Phuket is Thailand’s largest island, and popular travel destination for beach seekers everywhere. We spent 5 days relaxing, basking in what sun we could find, and taking the scooter all over the island. Ideally, we would’ve preferred to travel to the islands in the East but Phuket offered us more value for our dollar. If we were to go back to island hopping in Thailand, we would try an island more remote than Phuket.
How We Got There & Around
From Singapore, we took a direct flight to Phuket on AirAsia. Once arriving in Phuket, we had to take a taxi to our hotel 60 minutes away. We arranged for a taxi outside the airport at the meter taxi checkpoint. There are several taxi stands but we thought the meter taxi would be cheapest and least sketch. I think in the end; they all would have been pretty similar.
While in Phuket, we rented a scooter to get around for sightseeing. Driving in Thailand was similar to driving in Indonesia – scooters “own the road”, people run red lights, scooters often go on sidewalks, and somehow it is a controlled chaos. One thing different in Thailand was the scooters with attachments – food carts, carts with people, homemade sidecars, etc. This made driving challenging in areas. The scooters were significantly slower and wider, which made passing them hard.
Where We Stayed
We had read several blogs and reviews about where to stay. Ideally, we would’ve liked a nice beach hotel near Karon, however that was out of our budget. Patong beach had options but we read it was similar pace to Miami beach, which we didn’t care for. We ultimately chose old town Phuket. It had character, dining options and plenty of history nearby. We were bummed we weren’t near a beach, but the hotel had a pool which was nice (when it didn’t rain). We stayed at The Malika. The hotel is pretty new, and the price was right.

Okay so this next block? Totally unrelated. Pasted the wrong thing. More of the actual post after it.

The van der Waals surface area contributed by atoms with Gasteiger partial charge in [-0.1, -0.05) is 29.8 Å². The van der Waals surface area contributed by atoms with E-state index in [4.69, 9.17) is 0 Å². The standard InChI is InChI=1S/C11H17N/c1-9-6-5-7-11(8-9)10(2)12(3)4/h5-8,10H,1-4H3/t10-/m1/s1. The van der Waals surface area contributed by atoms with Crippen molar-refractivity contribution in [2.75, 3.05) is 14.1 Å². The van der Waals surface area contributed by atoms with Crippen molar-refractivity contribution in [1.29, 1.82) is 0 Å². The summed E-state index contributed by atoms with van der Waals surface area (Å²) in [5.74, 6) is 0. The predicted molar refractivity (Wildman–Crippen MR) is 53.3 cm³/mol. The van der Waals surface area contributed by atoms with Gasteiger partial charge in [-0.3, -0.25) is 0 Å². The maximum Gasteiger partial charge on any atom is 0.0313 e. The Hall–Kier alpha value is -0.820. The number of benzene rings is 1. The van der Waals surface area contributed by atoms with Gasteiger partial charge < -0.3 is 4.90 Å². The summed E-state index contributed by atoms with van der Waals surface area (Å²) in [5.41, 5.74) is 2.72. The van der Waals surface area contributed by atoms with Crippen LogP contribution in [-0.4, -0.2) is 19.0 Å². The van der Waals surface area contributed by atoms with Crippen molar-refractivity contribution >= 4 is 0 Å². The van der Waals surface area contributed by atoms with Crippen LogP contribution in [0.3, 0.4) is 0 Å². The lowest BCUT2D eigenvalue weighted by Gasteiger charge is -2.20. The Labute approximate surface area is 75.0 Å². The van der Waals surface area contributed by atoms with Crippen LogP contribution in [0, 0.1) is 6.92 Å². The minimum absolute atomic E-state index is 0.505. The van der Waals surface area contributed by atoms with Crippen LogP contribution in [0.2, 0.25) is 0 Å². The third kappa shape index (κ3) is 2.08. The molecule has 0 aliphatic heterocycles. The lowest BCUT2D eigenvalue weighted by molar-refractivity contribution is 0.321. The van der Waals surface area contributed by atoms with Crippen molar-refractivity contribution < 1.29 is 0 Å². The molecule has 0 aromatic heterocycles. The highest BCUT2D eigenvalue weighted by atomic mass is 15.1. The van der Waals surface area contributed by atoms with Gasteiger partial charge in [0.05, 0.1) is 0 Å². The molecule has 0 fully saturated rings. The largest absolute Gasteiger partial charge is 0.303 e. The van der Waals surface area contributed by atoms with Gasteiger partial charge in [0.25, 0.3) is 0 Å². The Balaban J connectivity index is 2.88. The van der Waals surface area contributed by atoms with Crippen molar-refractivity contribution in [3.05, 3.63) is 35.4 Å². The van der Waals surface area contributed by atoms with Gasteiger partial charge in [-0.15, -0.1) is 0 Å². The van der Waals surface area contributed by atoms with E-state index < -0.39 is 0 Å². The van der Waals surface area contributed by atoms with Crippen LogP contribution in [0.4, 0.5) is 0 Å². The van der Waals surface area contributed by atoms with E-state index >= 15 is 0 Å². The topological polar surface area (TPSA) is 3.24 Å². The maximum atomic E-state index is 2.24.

The Death of the King
Weird heading, right? However, I felt obligated to mention this. Thailand’s King, Bhumibol Adulyadej, passed away October 2016. The entire country is in their year of mourning. Throughout the country there are shrines. At every hotel, malls, and restaurant we visited, there was a shrine. They made announcements on the plane. When visiting websites in Thailand, a popup shrine would appear on the screen, that you had to click (I accept I mourn the King??? Not sure what it said). We didn’t feel this hindered our experience (except in Bangkok, which I will explain later), but it is something to discuss. People have been arrested, criticized, etc., for not wearing black. I should also mention, it is illegal to speak poorly of the royal family.
What We Did
Of course we spent plenty of time drinking beer (or tea) by the pool. But, we did get around to seeing a few awesome things too:
Temple Wat Chalong – We visited during a very active day here. Not only was their worship going on, a couple was doing their engagement photos, and many people were participating in a lighting fireworks in the clay oven. We had learned that many people participate in this to show gratitude to an answered prayer.